If you suppress GDI+ background thread, then you are expected to pump messages yourself
When you initialize GDI+ by calling
GdiplusStartup, you can choose to let GDI+ create its own notification thread (also know as the background thread), or you can suppress the notification thread and promise to do the work yourself. If you choose to do the work yourself, by setting
TRUE, then the documentation says,
Call the hook and unhook functions before and after the application’s main message loop; that is, a message loop that is active for the lifetime of GDI+.
In order to successfully put the
NotificationHook function before your message loop and the
NotificationUnhook function after it, you need to have a message loop to begin with.
The reason for the message loop is that GDI+ needs a helper window in order to listen for things like
SETTINGSCHANGE messages so it knows when to invalidate its caches or adjust its behavior depending on things like whether the session is on the console or is redirected via Remote Desktop. And that helper window needs a message loop so it can process messages.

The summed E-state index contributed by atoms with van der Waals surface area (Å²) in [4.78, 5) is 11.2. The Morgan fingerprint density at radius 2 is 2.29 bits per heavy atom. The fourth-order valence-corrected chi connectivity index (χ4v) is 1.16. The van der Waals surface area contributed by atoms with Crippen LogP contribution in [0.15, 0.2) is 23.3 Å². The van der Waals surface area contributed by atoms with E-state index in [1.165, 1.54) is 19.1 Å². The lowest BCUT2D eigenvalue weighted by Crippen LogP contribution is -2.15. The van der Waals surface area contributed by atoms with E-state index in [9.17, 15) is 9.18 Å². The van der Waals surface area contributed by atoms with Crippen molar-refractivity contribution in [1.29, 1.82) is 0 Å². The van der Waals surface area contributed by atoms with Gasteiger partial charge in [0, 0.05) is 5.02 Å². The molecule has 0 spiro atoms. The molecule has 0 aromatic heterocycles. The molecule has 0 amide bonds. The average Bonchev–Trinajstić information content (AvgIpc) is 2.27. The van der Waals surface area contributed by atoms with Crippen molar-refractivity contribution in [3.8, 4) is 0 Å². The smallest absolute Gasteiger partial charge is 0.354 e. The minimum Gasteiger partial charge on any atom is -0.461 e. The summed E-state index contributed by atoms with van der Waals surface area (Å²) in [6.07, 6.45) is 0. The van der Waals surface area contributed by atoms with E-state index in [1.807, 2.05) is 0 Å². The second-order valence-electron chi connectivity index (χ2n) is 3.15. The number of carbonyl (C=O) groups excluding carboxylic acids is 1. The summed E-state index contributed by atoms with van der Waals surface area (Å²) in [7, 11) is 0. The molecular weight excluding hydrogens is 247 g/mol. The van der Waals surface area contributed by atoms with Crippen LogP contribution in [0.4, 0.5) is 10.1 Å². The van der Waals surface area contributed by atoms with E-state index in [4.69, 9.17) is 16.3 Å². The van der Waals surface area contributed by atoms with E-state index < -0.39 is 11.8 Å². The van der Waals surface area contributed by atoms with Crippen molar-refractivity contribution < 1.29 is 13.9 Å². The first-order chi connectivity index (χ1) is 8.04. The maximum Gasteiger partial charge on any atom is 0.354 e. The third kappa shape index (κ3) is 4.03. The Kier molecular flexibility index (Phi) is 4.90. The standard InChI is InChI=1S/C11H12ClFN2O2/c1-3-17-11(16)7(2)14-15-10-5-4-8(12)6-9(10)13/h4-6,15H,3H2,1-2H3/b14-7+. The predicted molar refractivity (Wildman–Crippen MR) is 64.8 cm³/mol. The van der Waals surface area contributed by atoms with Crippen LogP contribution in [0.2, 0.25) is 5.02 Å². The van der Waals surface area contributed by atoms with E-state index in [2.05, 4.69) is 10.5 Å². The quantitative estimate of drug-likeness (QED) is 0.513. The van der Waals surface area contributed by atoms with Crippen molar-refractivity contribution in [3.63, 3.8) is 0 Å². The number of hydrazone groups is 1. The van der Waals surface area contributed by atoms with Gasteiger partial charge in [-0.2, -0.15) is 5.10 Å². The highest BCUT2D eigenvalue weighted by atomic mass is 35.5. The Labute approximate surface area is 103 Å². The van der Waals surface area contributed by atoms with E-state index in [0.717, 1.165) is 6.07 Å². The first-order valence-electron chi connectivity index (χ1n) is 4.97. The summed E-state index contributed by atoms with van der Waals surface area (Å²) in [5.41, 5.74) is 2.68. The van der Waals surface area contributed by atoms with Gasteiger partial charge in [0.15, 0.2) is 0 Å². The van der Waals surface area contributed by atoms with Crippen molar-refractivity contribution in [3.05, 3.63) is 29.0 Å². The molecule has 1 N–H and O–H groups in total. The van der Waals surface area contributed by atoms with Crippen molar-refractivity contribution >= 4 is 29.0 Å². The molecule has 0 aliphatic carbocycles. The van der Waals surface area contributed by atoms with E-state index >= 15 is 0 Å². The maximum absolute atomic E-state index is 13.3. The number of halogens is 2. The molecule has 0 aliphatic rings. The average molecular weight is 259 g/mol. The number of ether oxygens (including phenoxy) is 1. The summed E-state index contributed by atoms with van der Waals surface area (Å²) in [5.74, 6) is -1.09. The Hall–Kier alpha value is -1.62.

Normally, this helper window goes on the notification thread, but you can assume responsibility for the helper window, and it will go onto your thread, which by virtue of now being a UI thread, must pump messages. The idea is that your application probably already has a UI thread, so you may as well add the notification window to that thread. That way, you save a thread.
Unfortunately, some people didn’t quite understand this point. They saw the
SuppressBackgroundThread option and said, “Hey, if I set this value to
TRUE, then I save a thread!” They didn’t read to the part where it says that you need to put a message loop on that thread.
The result is that the next time the system sends a message to the helper window, the helper window cannot receive the message because the thread isn’t pumping messages, resulting in the usual negative consequences.
Next time, we’ll look more closely at one of those negative consequences.